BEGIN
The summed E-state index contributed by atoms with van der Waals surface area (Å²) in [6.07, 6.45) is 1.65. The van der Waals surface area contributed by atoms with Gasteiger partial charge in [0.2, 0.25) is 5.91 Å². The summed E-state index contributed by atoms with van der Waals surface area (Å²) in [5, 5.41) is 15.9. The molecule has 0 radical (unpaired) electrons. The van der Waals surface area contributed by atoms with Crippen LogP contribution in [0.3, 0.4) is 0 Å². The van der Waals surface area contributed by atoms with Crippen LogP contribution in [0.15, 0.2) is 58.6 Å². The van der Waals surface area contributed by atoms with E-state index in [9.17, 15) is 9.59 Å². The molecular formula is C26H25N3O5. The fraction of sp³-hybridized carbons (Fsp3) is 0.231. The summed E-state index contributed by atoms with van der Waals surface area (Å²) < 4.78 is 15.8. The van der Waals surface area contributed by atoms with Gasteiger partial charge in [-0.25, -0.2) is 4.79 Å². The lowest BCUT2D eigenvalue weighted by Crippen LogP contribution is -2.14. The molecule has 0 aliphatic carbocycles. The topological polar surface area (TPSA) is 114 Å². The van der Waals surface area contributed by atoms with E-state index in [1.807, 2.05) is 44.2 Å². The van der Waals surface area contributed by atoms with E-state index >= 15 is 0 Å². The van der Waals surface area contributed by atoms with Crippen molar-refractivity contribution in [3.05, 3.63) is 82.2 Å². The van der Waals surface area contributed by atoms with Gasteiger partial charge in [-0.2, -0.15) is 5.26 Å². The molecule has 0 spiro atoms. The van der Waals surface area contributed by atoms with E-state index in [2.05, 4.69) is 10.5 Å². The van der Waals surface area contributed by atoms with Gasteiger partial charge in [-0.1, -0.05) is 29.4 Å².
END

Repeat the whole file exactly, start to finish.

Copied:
The summed E-state index contributed by atoms with van der Waals surface area (Å²) in [6.07, 6.45) is 1.65. The van der Waals surface area contributed by atoms with Gasteiger partial charge in [0.2, 0.25) is 5.91 Å². The summed E-state index contributed by atoms with van der Waals surface area (Å²) in [5, 5.41) is 15.9. The molecule has 0 radical (unpaired) electrons. The van der Waals surface area contributed by atoms with Crippen LogP contribution in [0.3, 0.4) is 0 Å². The van der Waals surface area contributed by atoms with Crippen LogP contribution in [0.15, 0.2) is 58.6 Å². The van der Waals surface area contributed by atoms with E-state index in [9.17, 15) is 9.59 Å². The molecular formula is C26H25N3O5. The fraction of sp³-hybridized carbons (Fsp3) is 0.231. The summed E-state index contributed by atoms with van der Waals surface area (Å²) < 4.78 is 15.8. The van der Waals surface area contributed by atoms with Gasteiger partial charge in [-0.25, -0.2) is 4.79 Å². The lowest BCUT2D eigenvalue weighted by Crippen LogP contribution is -2.14. The molecule has 0 aliphatic carbocycles. The topological polar surface area (TPSA) is 114 Å². The van der Waals surface area contributed by atoms with E-state index in [1.807, 2.05) is 44.2 Å². The van der Waals surface area contributed by atoms with E-state index >= 15 is 0 Å². The van der Waals surface area contributed by atoms with Crippen molar-refractivity contribution in [3.05, 3.63) is 82.2 Å². The van der Waals surface area contributed by atoms with Gasteiger partial charge in [-0.2, -0.15) is 5.26 Å². The molecule has 0 spiro atoms. The van der Waals surface area contributed by atoms with E-state index in [2.05, 4.69) is 10.5 Å². The van der Waals surface area contributed by atoms with Gasteiger partial charge in [-0.1, -0.05) is 29.4 Å².